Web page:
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Oncol Rep. 2016 Apr;35(4):2315-27. doi: 10.3892/or.2016.4551. Epub 2016 Jan 12.

RNA-binding motif protein 5 inhibits the proliferation of cigarette smoke-transformed BEAS-2B cells through cell cycle arrest and apoptosis.

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Department of Respiratory Medicine, The Second Affiliated Hospital of Jilin University, Changchun, Jilin 130041, P.R. China.
Department of Pathology, College of Basic Medicine, Changchun University of Chinese Medicine, Changchun, Jilin 130117, P.R. China.
Department of Pathophysiology, College of Basic Medicine, Jilin University, Changchun, Jilin 130021, P.R. China.


Cigarette smoking has been shown to be the most significant risk factor for lung cancer. Recent studies have also indicated that RNA-binding motif protein 5 (RBM5) can modulate apoptosis and suppress tumor growth. The present study focused on the role of RBM5 in the regulation of cigarette smoke extract (CSE)-induced transformation of bronchial epithelial cells into the cancerous phenotype and its mechanism of action. Herein, we exposed normal BEAS-2B cells for 8 days to varying concentrations of CSE or dimethylsulfoxide (DMSO), followed by a recovery period of 2 weeks. Next, the RBM5 protein was overexpressed in these transformed BEAS-2B cells though lentiviral infection. Later, the morphological changes, cell proliferation, cell cycle, apoptosis, invasion and migration were assessed. In addition, we analyzed the role of RBM5 in xenograft growth. The expression of RBM5 along with the genes related to cell cycle regulation, apoptosis and invasion were also examined. Finally, our results revealed that BEAS-2B cells exposed to 100 µg/ml CSE acquired phenotypic changes and formed tumors in nude mice, indicative of their cancerous transformation and had reduced RBM5 expression. Subsequent overexpression of RBM5 in these cells significantly inhibited their proliferation, induced G1/S arrest, triggered apoptosis and inhibited their invasion and migration, including xenograft growth. Thus, we established an in vitro model of CSE-induced cancerous transformation and concluded that RBM5 overexpression inhibited the growth of these transformed cells through cell cycle arrest and induction of apoptosis. Therefore, our study suggests the importance of RBM5 in the pathogenesis of smoking-related cancer.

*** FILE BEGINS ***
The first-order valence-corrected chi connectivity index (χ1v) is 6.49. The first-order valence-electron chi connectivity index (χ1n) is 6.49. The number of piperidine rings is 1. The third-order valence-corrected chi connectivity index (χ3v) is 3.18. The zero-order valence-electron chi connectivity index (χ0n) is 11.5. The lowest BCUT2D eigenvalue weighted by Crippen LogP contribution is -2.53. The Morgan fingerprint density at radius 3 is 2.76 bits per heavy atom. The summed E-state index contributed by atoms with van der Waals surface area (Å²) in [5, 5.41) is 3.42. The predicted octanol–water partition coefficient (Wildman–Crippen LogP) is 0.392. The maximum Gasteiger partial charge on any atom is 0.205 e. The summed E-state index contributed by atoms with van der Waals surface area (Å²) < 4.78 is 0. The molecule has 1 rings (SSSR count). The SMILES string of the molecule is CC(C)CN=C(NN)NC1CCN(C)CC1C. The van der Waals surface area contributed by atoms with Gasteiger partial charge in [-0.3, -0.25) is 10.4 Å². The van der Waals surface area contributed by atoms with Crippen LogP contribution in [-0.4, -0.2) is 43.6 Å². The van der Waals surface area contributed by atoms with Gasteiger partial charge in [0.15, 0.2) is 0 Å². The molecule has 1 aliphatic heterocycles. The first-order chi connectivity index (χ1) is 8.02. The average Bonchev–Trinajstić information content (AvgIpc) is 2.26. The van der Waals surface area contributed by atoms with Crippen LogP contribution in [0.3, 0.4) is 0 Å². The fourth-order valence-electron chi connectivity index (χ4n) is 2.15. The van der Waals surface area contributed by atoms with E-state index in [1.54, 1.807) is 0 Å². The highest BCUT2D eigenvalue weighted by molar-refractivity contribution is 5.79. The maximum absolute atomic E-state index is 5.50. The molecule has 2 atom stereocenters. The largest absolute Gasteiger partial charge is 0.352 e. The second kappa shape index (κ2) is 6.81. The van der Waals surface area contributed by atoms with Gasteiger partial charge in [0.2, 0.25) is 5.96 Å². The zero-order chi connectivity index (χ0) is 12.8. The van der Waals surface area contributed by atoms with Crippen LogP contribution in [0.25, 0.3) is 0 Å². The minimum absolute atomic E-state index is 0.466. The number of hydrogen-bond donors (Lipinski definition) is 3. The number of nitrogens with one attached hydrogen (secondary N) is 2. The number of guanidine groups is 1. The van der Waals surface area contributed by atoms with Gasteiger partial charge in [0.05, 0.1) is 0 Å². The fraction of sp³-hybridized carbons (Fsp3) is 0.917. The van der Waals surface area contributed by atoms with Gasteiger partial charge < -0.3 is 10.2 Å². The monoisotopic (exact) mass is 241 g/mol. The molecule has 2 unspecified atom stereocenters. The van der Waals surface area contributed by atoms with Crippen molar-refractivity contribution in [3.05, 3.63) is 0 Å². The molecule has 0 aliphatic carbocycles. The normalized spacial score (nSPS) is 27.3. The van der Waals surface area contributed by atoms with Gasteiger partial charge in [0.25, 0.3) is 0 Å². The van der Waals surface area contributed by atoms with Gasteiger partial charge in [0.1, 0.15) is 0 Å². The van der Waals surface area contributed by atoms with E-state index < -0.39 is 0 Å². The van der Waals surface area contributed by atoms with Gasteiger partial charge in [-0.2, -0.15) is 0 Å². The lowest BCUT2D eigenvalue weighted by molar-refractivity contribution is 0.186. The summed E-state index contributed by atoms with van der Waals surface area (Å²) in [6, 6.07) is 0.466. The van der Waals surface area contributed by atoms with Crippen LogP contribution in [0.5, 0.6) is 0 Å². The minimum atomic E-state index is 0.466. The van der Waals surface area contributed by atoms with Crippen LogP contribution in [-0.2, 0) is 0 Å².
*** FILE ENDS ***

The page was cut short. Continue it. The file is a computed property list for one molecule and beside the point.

[Indexed for MEDLINE]

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